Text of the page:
NOTE: Full spoilers for this episode of Parks and Recreation are present in this review.
Parks and Recreation continued with the Leslie/Ron feud in its next double bill of episodes, with Leslie getting a new tactic in the form of trying to declare the Newport land a historically significant site that can’t be developed upon. Meanwhile, a typical feud between the debate of style vs. substance ensues, with Ron employing Tom and Donna’s tactics to jazz up Gryzzl’s savvy desires, while Leslie impotently tries her objective facts.
It’s a joke that’s been done before on this show, and one that Parks and Recreation does really well. The joke is all the better when one considers that Leslie’s strategy involves William Henry Harrison, a Pawnee man who became President of the United States in 1840, and is characterized as refusing to wear a coat, and dying after just over thirty days after his election. Even Leslie proudly declares that she’s grasping at straws in the opening moments of the episode, but as usual, is determined not to lose in her bidding war for the land.
As reliably funny as it was however, “William Henry Harrison” suffered from being a blatant two-parter, perhaps knowingly exploiting NBC’s strategy of rushing through Parks and Recreation’s final season by airing two episodes per Tuesday now. The episode mainly felt like a simple lead-in to bigger developments in the following episode, even if it did still provide plenty of laughs, and made for a welcome return for Pawnee’s lifestyle guru, Annabel Porter.
Speaking of Annabel Porter, Ron’s reactions to her latest trends continue to be hysterical. When Annabel Porter brings up her latest fad to Tom and Donna, “Beef milk”, then describes it as gleaning milk from small holes on a cow, Ron simply responds, “That’s *bleep* milk!”, only to have Tom respond that the difference between beef milk and normal milk is that milk is $3.00 a gallon, while beef milk is $65 a gallon. Hilarious!
As you can see, there was nothing fundamentally wrong with the material here. The characters all did what they do best, and the storyline was plenty serviceable. The payoff just didn’t really come within the constraints of this episode, which basically makes this episode filler. Mind you, Parks and Recreation’s filler episodes are still better than the majority of comedy episodes across television, but considering that Season Seven started with the show’s reliable top-quality antics, “William Henry Harrison” sort of felt like it was just buildup and no resolution, particularly with the Leslie/Ron feud, which had become in danger of wearing out its welcome here.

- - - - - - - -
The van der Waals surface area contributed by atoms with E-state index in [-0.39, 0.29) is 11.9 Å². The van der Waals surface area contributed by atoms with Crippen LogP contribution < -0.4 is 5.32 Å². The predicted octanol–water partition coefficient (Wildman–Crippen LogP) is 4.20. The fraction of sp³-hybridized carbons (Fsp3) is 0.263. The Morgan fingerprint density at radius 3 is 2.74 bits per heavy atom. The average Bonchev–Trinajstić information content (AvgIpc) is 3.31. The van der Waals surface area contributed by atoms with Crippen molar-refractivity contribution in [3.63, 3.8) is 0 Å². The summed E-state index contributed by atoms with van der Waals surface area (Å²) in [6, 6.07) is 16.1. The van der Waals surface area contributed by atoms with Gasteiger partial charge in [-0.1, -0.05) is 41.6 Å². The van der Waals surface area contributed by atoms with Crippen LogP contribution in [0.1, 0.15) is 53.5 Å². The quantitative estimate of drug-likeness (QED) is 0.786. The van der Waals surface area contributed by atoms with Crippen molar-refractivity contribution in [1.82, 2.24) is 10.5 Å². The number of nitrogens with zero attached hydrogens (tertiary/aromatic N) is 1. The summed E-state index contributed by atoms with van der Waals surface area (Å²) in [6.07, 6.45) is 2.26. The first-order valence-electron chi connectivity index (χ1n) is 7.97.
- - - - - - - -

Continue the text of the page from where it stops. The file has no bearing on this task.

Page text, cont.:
Still, the show seems to consistently be on its A-game with small subtle jokes, and “William Henry Harrison” was no exception. From the William Henry Harrison museum’s “Only Famous for a Month” wing, to Ron’s crew debating assorted Pawnee celebrities (many of which are nice nods to longtime fans that have stood by the series’ entire run at this point), and Game of Thrones apparently having a series finale where a major character marries Captain Jack Sparrow from Pirates of the Caribbean (apparently the show has really gone downhill in 2017), the episode still had plenty of great bits to munch on, while also continuing to deal with April’s existential crisis in increasingly absurd ways. Apparently, Andy’s best ideas all involve trampolines, because why wouldn’t they?
When all was said and done, the feuding between Leslie and Ron became so heated that both sides of the debate eventually locked them in the old Parks office, and forced them to take an entire night to work out their differences. This is where the episode ends in a cliffhanger, with both Leslie and Ron screaming futily on the other side of the door as the credits roll, and the next episode begins.
There isn’t much to say about “William Henry Harrison”, which felt pretty lukewarm for Parks and Recreation standards. Like I said though, even lukewarm Parks and Recreation is better than the majority of television comedy. Besides, the payoff to this episode’s events makes it feel nonetheless satisfying, since everything leads to something truly amazing in the following episode.
- The short-lived fad museum
- Ron's continued confusion at Annabel Porter
- Many great nods to previous episodes
- No real resolution to the story
- More by-the-book than the start of the season